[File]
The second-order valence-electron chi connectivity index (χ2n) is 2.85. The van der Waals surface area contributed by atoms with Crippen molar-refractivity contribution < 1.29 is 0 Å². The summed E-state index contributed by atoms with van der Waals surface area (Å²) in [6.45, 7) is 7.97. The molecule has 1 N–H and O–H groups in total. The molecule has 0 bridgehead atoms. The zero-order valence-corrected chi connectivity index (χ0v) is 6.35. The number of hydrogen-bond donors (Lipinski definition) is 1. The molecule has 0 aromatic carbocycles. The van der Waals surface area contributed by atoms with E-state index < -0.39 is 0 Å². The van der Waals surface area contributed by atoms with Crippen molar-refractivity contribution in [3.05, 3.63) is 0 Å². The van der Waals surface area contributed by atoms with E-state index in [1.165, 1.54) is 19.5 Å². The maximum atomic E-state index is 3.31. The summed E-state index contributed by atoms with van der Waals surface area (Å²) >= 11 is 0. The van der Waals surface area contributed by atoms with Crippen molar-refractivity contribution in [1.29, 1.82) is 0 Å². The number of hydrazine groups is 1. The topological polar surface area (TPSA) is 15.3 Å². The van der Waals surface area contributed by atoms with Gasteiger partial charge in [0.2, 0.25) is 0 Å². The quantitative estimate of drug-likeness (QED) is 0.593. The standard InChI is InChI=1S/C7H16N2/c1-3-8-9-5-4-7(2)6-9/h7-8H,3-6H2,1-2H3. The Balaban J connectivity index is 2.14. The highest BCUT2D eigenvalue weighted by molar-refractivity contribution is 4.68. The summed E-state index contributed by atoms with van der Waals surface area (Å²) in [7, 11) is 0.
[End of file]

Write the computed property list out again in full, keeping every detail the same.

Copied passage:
The second-order valence-electron chi connectivity index (χ2n) is 2.85. The van der Waals surface area contributed by atoms with Crippen molar-refractivity contribution < 1.29 is 0 Å². The summed E-state index contributed by atoms with van der Waals surface area (Å²) in [6.45, 7) is 7.97. The molecule has 1 N–H and O–H groups in total. The molecule has 0 bridgehead atoms. The zero-order valence-corrected chi connectivity index (χ0v) is 6.35. The number of hydrogen-bond donors (Lipinski definition) is 1. The molecule has 0 aromatic carbocycles. The van der Waals surface area contributed by atoms with E-state index < -0.39 is 0 Å². The van der Waals surface area contributed by atoms with Crippen molar-refractivity contribution in [3.05, 3.63) is 0 Å². The van der Waals surface area contributed by atoms with E-state index in [1.165, 1.54) is 19.5 Å². The maximum atomic E-state index is 3.31. The summed E-state index contributed by atoms with van der Waals surface area (Å²) >= 11 is 0. The van der Waals surface area contributed by atoms with Crippen molar-refractivity contribution in [1.29, 1.82) is 0 Å². The number of hydrazine groups is 1. The topological polar surface area (TPSA) is 15.3 Å². The van der Waals surface area contributed by atoms with Gasteiger partial charge in [0.2, 0.25) is 0 Å². The quantitative estimate of drug-likeness (QED) is 0.593. The standard InChI is InChI=1S/C7H16N2/c1-3-8-9-5-4-7(2)6-9/h7-8H,3-6H2,1-2H3. The Balaban J connectivity index is 2.14. The highest BCUT2D eigenvalue weighted by molar-refractivity contribution is 4.68. The summed E-state index contributed by atoms with van der Waals surface area (Å²) in [7, 11) is 0.